The logical next step, given the ability to do so, is to link TV ad exposure more closely to business outcomes and not just media outcomes. You can read more about that here.

West concluded: “TV has never had a brighter future,” referring to the revolution in consumer freedom (including multiscreen and on-demand). And he gave a list of reasons why people should be optimistic about television as an advertising medium, including its ability to build brands as well as deliver performance marketing (like driving footfall or sales, or converting lapsed customers), and the fact it works in the long-term and short-term. It can offer mass reach and targeting. And of course, it is brand-safe.


Editor’s Comment

What Sky Media now offers is a benchmark for what the sales house of the future can deliver. The company is among a small group of world pioneers with the transformation roadmap firmly plotted and many of the staging posts already implemented. The company is demonstrating what ad-supported TV can become as a ‘product/service’ for marketers.

If you want to hear from more global leaders about their roadmaps and strategies, check out Future TV Advertising Forum next month (December 5-6 in London). Jamie West will be outlining another increasingly important capability, enabling audience-based buying (e.g. seeking out fine segments like luxury shoppers or people who intend to buy a car soon, but via standard linear broadcast TV). That is part of a wider discussion about how audience-based buying can be implemented in Europe – and whether European broadcasters should be looking to create their own version of OpenAP.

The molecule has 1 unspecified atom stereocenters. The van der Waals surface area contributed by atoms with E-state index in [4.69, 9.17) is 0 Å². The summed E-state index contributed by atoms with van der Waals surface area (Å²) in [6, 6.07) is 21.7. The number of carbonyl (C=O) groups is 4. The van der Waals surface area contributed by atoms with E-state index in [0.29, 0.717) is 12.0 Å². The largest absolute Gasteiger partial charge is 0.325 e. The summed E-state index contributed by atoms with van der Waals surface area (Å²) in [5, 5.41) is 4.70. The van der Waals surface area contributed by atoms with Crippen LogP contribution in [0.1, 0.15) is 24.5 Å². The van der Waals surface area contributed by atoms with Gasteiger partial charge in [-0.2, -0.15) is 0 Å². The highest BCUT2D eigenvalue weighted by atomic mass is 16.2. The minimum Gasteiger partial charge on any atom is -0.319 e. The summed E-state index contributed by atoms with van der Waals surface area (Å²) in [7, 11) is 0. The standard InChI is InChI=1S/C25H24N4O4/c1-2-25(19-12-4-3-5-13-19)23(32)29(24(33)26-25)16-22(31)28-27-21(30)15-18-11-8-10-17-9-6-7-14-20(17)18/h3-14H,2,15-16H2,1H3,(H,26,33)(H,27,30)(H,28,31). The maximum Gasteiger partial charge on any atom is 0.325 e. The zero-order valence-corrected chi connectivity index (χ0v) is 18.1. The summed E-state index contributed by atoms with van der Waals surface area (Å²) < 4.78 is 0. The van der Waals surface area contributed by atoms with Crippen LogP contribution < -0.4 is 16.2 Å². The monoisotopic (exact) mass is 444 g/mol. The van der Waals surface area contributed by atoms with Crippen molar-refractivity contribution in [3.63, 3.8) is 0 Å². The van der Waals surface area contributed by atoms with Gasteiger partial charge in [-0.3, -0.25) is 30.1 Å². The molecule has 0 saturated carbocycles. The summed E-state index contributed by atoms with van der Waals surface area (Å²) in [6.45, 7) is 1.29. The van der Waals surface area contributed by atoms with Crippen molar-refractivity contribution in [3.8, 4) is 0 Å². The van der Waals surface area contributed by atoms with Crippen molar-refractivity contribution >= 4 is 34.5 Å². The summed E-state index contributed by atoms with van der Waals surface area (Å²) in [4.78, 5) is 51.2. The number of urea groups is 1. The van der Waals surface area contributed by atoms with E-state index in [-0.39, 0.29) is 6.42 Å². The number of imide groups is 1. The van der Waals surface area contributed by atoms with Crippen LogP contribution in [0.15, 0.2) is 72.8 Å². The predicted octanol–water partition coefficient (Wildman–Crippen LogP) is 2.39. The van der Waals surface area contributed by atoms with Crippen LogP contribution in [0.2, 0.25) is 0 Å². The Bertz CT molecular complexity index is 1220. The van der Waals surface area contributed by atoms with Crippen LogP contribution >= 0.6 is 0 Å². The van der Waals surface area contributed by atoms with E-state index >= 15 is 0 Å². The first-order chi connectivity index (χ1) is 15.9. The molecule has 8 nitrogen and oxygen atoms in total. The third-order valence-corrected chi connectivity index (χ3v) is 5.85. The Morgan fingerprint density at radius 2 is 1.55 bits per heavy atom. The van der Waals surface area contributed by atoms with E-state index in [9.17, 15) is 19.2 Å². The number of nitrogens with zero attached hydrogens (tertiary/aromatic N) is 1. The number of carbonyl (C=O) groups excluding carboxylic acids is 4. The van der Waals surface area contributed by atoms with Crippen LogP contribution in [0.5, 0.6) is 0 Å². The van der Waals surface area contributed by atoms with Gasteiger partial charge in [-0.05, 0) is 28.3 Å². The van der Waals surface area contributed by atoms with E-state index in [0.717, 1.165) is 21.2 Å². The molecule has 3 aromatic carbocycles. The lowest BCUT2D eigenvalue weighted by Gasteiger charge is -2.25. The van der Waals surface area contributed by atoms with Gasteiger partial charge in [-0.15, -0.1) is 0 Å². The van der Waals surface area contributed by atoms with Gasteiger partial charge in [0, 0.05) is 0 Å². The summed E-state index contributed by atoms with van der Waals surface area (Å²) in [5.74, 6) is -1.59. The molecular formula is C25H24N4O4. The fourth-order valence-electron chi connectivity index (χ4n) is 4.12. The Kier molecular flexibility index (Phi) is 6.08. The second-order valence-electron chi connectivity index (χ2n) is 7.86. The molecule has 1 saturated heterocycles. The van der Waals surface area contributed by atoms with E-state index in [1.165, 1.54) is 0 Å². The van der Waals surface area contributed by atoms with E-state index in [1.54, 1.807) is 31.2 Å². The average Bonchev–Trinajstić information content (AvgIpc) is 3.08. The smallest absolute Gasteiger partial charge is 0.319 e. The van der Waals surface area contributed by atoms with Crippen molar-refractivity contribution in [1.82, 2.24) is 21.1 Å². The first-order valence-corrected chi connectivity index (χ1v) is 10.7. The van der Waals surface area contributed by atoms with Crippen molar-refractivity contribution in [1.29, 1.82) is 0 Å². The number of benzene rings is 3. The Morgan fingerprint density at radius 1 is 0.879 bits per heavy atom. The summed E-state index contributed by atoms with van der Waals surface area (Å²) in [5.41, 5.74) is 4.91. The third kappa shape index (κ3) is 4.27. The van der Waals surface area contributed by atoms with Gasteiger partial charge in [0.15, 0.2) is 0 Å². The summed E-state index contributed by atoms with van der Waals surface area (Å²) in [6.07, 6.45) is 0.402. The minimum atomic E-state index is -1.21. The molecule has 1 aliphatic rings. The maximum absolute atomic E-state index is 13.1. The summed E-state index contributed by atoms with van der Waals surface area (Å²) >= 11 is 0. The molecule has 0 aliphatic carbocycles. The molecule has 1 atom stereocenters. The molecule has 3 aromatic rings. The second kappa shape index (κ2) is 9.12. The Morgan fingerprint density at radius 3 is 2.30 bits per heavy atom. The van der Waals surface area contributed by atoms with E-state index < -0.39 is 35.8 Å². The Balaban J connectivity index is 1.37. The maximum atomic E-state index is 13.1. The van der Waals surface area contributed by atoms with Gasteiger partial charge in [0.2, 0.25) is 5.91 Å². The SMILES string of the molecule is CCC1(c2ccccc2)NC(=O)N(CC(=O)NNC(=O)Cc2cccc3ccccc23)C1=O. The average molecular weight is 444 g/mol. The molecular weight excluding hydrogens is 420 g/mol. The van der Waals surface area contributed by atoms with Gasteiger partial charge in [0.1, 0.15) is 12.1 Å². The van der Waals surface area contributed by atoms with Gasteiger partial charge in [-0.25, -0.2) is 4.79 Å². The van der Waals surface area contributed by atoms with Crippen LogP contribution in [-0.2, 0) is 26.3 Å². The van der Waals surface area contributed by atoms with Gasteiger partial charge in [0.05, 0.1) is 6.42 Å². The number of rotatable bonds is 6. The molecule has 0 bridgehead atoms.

The conference also includes one-to-one interviews with two U.S. executives who are driving the TV change agenda: Linda Yaccarino, Chairman, Advertising and Client Partnerships at NBC Universal, and Joe Marchese, President, Advertising Revenue at Fox Networks Group. You can see more details about their speaking sessions below and check out all the speakers here.

Jamie West, Sky Media, Audience-based buying and multi broadcaster collaboration

Linda Yaccarino, NBCU, Leading from the front

Joe Marchese, Fox, Proving audiences and outcomes

View the full conference agenda here

Register to Future TV Advertising Forum 2018 here